--hide--


The first article makes me uncomfortable because the author is making the case that there can be more than one true love, which opens the door to polyamorous relationships, which he alludes to at the end of his article. So I really don't take much stock in that article.

The second article had a commenter "Okrahead" who says:

An older, wise preacher friend of mine (now passed on) used to comment that for him to maintain a successful marriage he and his wife had to be fully committed to pleasing God… because they could never fully please each other. He explained that he did not expect any woman to be able to commit to him for a lifetime for who he was; rather he expected his wife to commit to him because of her commitment to God.

I think this statement speaks volumes to how a marriage should be. I bolded what I thought is key to our understanding (or lack thereof) of the Sacrament and man's nature. We are not perfect, so to expect someone to complete us is illogical. In Theology of the Body, JPII explained that marriage prepares us for the Beatific Vision in which we are consumed in perfect love from God and we return that love back to Him. God loves us so much that He sacrificed His own Son for us. While we are called to make sacrifices out of love for Him in any stage of life, marriage focuses this acutely to one person. For those who are prepared for marriage, they are called to love one person in a very distinct way. This love strives to help the other reach Heaven and to help prepare them for the Beatific Vision. So as the commenter above said, we cannot complete nor can we fully please each other, because that is not our job. Our job is to sacrifice and pray for each other while being committed to this task.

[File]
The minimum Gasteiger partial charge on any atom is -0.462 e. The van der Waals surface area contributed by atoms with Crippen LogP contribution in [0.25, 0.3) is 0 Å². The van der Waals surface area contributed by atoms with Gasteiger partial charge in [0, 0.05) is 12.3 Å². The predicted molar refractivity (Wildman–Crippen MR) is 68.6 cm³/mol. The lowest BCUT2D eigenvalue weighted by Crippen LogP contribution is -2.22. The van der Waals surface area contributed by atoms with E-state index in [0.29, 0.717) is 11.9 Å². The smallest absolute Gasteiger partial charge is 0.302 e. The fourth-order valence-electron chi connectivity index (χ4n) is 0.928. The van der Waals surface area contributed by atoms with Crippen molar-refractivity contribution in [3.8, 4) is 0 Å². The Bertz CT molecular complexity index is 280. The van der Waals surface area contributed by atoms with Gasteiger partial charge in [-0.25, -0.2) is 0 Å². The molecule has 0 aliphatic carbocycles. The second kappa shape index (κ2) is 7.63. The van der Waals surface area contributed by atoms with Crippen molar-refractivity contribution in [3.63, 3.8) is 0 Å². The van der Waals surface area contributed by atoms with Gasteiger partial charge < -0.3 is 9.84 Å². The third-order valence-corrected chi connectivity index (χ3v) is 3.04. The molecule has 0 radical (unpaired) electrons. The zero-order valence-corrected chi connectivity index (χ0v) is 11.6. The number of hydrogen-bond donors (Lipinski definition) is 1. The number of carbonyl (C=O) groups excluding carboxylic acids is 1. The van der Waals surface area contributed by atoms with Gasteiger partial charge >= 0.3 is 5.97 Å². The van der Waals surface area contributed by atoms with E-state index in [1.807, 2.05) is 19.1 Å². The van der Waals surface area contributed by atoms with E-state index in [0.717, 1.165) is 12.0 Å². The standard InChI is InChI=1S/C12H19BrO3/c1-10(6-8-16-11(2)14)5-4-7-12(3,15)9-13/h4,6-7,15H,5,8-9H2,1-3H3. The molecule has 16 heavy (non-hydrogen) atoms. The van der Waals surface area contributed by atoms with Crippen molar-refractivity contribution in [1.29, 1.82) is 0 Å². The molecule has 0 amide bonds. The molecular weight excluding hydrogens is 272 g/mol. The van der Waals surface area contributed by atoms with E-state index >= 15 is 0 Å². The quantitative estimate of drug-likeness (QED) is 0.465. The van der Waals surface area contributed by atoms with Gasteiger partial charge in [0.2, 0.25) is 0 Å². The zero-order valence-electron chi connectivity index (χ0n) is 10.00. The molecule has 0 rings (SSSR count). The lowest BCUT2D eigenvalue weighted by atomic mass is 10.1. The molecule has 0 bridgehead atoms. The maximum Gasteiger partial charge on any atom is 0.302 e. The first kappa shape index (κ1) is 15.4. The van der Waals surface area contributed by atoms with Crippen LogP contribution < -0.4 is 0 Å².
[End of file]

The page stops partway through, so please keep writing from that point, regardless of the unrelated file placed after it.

I agree with the third article. There can be literally thousands of people who can match up with us, but I think the problem lies in free will. Maybe two people who meet could actually have a very happy and successful marriage, but one or both choose not to pursue that route for various reasons. C'est la vie. It just goes to show that sometimes you need to give that other person a chance. I mean, what do you have to lose?